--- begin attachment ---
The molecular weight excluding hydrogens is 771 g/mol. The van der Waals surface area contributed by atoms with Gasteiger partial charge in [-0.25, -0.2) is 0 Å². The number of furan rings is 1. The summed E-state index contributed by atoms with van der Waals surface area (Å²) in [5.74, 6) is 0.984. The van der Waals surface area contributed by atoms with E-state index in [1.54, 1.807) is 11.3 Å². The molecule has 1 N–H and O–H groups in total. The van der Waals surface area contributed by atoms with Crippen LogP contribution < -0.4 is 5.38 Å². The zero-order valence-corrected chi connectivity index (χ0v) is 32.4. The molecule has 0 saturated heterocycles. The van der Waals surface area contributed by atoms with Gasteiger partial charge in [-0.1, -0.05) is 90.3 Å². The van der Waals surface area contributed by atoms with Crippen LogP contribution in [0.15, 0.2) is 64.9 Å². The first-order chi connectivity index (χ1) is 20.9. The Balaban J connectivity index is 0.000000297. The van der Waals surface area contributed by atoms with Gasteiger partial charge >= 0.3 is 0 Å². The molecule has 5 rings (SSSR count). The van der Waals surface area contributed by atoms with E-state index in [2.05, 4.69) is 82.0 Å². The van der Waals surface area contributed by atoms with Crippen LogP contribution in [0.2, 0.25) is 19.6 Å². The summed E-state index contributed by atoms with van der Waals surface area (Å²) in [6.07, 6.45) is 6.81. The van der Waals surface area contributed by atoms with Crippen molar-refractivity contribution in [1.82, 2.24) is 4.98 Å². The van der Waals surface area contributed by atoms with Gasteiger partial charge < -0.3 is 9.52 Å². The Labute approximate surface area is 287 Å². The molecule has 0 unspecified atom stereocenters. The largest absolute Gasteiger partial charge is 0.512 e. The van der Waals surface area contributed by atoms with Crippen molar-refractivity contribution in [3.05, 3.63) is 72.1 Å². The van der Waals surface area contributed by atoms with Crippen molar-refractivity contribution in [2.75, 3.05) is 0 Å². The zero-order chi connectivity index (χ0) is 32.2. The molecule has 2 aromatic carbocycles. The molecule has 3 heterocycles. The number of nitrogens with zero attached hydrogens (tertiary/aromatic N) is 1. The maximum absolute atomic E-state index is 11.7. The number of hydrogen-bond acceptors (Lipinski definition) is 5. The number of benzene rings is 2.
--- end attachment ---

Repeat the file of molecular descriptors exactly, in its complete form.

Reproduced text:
The molecular weight excluding hydrogens is 771 g/mol. The van der Waals surface area contributed by atoms with Gasteiger partial charge in [-0.25, -0.2) is 0 Å². The number of furan rings is 1. The summed E-state index contributed by atoms with van der Waals surface area (Å²) in [5.74, 6) is 0.984. The van der Waals surface area contributed by atoms with E-state index in [1.54, 1.807) is 11.3 Å². The molecule has 1 N–H and O–H groups in total. The van der Waals surface area contributed by atoms with Crippen LogP contribution < -0.4 is 5.38 Å². The zero-order valence-corrected chi connectivity index (χ0v) is 32.4. The molecule has 0 saturated heterocycles. The van der Waals surface area contributed by atoms with Gasteiger partial charge in [-0.1, -0.05) is 90.3 Å². The van der Waals surface area contributed by atoms with Crippen LogP contribution in [0.15, 0.2) is 64.9 Å². The first-order chi connectivity index (χ1) is 20.9. The Balaban J connectivity index is 0.000000297. The van der Waals surface area contributed by atoms with Gasteiger partial charge >= 0.3 is 0 Å². The molecule has 5 rings (SSSR count). The van der Waals surface area contributed by atoms with E-state index in [2.05, 4.69) is 82.0 Å². The van der Waals surface area contributed by atoms with Crippen LogP contribution in [0.2, 0.25) is 19.6 Å². The summed E-state index contributed by atoms with van der Waals surface area (Å²) in [6.07, 6.45) is 6.81. The van der Waals surface area contributed by atoms with Crippen molar-refractivity contribution in [1.82, 2.24) is 4.98 Å². The van der Waals surface area contributed by atoms with Gasteiger partial charge < -0.3 is 9.52 Å². The Labute approximate surface area is 287 Å². The molecule has 0 unspecified atom stereocenters. The largest absolute Gasteiger partial charge is 0.512 e. The van der Waals surface area contributed by atoms with Crippen molar-refractivity contribution in [3.05, 3.63) is 72.1 Å². The van der Waals surface area contributed by atoms with Crippen molar-refractivity contribution in [2.75, 3.05) is 0 Å². The zero-order chi connectivity index (χ0) is 32.2. The molecule has 2 aromatic carbocycles. The molecule has 3 heterocycles. The number of nitrogens with zero attached hydrogens (tertiary/aromatic N) is 1. The maximum absolute atomic E-state index is 11.7. The number of hydrogen-bond acceptors (Lipinski definition) is 5. The number of benzene rings is 2.